The diamond district in New York City is run by a code of ethics like few other private markets on earth. Your word really is your bond. So, when a 10-ounce bar of tungsten is passed off as gold, this is news — if not in the mainstream media, then at least in the hard-money media. This is big news.
The victim is an expert. The bar was stamped with what looked like a legitimate ID. But he drilled it anyway. It was a counterfeit.
He thinks that this is a professional job by some sort of criminal syndicate. It was very well done. This means that the counterfeits have invaded highly sophisticated markets.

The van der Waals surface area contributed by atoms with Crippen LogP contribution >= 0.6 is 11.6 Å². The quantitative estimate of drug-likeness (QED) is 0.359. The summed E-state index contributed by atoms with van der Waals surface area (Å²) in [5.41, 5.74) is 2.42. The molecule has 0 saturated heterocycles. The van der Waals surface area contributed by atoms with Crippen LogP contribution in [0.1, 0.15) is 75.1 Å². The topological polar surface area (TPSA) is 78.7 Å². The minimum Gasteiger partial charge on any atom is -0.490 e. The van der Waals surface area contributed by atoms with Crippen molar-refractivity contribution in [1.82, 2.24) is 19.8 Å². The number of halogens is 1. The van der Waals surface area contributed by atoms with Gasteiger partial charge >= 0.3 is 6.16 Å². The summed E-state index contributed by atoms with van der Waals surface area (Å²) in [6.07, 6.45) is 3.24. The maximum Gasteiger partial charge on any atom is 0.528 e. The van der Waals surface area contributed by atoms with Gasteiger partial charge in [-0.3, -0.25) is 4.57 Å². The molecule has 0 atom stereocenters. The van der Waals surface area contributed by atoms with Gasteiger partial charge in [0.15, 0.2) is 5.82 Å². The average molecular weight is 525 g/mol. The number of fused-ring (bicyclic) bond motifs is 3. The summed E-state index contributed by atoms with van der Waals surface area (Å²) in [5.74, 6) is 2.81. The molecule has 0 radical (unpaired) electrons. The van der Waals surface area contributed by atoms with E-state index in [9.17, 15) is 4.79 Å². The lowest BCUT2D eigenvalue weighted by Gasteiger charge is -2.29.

Note: the victim contacted the Secret Service. He took the loss. He did not patch this up and re-sell it. His word is his bond.
This news has of course slowed trade in gold bars in the district.
I favor gold coins over promises to store gold bars, at least for purchases of your first $10,000. The likelihood so far of a counterfeit is lower. The risk of detection makes it less profitable per trade to fake coins over 10-ounce bars. This does not mean that gold coins cannot be faked. But there is more profit in faking gold bars.
Buy coins from a dealer who has been around for a decade or longer.